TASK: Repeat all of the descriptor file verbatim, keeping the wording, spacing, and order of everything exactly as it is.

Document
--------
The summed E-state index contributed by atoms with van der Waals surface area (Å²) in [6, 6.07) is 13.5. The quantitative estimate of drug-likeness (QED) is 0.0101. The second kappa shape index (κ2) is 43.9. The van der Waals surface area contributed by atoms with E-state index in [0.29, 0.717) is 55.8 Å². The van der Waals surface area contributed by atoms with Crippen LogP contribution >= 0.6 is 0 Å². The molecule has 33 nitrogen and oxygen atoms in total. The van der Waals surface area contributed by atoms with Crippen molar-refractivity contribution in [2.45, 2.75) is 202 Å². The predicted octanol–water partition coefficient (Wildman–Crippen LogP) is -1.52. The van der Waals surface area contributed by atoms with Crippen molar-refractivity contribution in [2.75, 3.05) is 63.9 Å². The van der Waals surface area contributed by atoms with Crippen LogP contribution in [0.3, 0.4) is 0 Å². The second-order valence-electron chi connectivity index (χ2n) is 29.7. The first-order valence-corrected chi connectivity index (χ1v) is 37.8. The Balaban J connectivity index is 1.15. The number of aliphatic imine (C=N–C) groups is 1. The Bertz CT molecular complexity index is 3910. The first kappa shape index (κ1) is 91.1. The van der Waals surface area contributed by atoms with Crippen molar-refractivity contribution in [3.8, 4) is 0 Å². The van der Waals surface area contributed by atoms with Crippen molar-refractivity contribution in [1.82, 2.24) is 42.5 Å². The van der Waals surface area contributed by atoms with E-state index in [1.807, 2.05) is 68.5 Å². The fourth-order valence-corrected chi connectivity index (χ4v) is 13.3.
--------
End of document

The summed E-state index contributed by atoms with van der Waals surface area (Å²) in [6, 6.07) is 13.5. The quantitative estimate of drug-likeness (QED) is 0.0101. The second kappa shape index (κ2) is 43.9. The van der Waals surface area contributed by atoms with E-state index in [0.29, 0.717) is 55.8 Å². The van der Waals surface area contributed by atoms with Crippen LogP contribution >= 0.6 is 0 Å². The molecule has 33 nitrogen and oxygen atoms in total. The van der Waals surface area contributed by atoms with Crippen molar-refractivity contribution in [2.45, 2.75) is 202 Å². The predicted octanol–water partition coefficient (Wildman–Crippen LogP) is -1.52. The van der Waals surface area contributed by atoms with Crippen molar-refractivity contribution in [2.75, 3.05) is 63.9 Å². The van der Waals surface area contributed by atoms with Crippen LogP contribution in [0.3, 0.4) is 0 Å². The second-order valence-electron chi connectivity index (χ2n) is 29.7. The first-order valence-corrected chi connectivity index (χ1v) is 37.8. The Balaban J connectivity index is 1.15. The number of aliphatic imine (C=N–C) groups is 1. The Bertz CT molecular complexity index is 3910. The first kappa shape index (κ1) is 91.1. The van der Waals surface area contributed by atoms with Crippen molar-refractivity contribution in [3.8, 4) is 0 Å². The van der Waals surface area contributed by atoms with Crippen molar-refractivity contribution in [1.82, 2.24) is 42.5 Å². The van der Waals surface area contributed by atoms with E-state index in [1.807, 2.05) is 68.5 Å². The fourth-order valence-corrected chi connectivity index (χ4v) is 13.3.